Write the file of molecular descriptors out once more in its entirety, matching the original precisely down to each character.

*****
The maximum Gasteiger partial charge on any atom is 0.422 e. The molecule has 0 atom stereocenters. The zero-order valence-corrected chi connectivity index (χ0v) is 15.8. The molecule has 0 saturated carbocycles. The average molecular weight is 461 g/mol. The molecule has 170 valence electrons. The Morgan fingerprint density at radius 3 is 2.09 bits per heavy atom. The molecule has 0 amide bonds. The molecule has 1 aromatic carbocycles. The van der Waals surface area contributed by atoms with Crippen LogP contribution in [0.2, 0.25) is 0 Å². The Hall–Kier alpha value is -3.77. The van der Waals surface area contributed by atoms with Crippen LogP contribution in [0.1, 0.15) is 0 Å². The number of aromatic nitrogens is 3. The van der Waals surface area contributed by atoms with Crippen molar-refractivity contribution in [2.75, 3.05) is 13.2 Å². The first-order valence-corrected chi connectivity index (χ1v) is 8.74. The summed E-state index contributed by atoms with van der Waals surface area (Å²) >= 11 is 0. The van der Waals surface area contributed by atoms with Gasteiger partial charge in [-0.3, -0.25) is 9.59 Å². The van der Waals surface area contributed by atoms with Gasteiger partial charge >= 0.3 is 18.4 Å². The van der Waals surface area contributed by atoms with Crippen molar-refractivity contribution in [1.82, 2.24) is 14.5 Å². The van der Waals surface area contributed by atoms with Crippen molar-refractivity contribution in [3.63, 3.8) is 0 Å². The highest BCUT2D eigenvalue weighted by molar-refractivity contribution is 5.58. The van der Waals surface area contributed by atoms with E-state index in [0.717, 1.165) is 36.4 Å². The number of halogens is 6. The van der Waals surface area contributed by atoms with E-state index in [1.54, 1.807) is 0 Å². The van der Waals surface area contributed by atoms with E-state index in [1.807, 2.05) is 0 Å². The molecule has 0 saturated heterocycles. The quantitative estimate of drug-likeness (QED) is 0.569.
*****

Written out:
The maximum Gasteiger partial charge on any atom is 0.422 e. The molecule has 0 atom stereocenters. The zero-order valence-corrected chi connectivity index (χ0v) is 15.8. The molecule has 0 saturated carbocycles. The average molecular weight is 461 g/mol. The molecule has 170 valence electrons. The Morgan fingerprint density at radius 3 is 2.09 bits per heavy atom. The molecule has 0 amide bonds. The molecule has 1 aromatic carbocycles. The van der Waals surface area contributed by atoms with Crippen LogP contribution in [0.2, 0.25) is 0 Å². The Hall–Kier alpha value is -3.77. The van der Waals surface area contributed by atoms with Crippen LogP contribution in [0.1, 0.15) is 0 Å². The number of aromatic nitrogens is 3. The van der Waals surface area contributed by atoms with Crippen molar-refractivity contribution in [2.75, 3.05) is 13.2 Å². The first-order valence-corrected chi connectivity index (χ1v) is 8.74. The summed E-state index contributed by atoms with van der Waals surface area (Å²) >= 11 is 0. The van der Waals surface area contributed by atoms with Gasteiger partial charge in [-0.3, -0.25) is 9.59 Å². The van der Waals surface area contributed by atoms with Gasteiger partial charge >= 0.3 is 18.4 Å². The van der Waals surface area contributed by atoms with Crippen molar-refractivity contribution in [1.82, 2.24) is 14.5 Å². The van der Waals surface area contributed by atoms with Crippen molar-refractivity contribution in [3.63, 3.8) is 0 Å². The highest BCUT2D eigenvalue weighted by molar-refractivity contribution is 5.58. The van der Waals surface area contributed by atoms with E-state index in [0.717, 1.165) is 36.4 Å². The number of halogens is 6. The van der Waals surface area contributed by atoms with E-state index in [1.54, 1.807) is 0 Å². The van der Waals surface area contributed by atoms with E-state index in [1.807, 2.05) is 0 Å². The molecule has 0 saturated heterocycles. The quantitative estimate of drug-likeness (QED) is 0.569.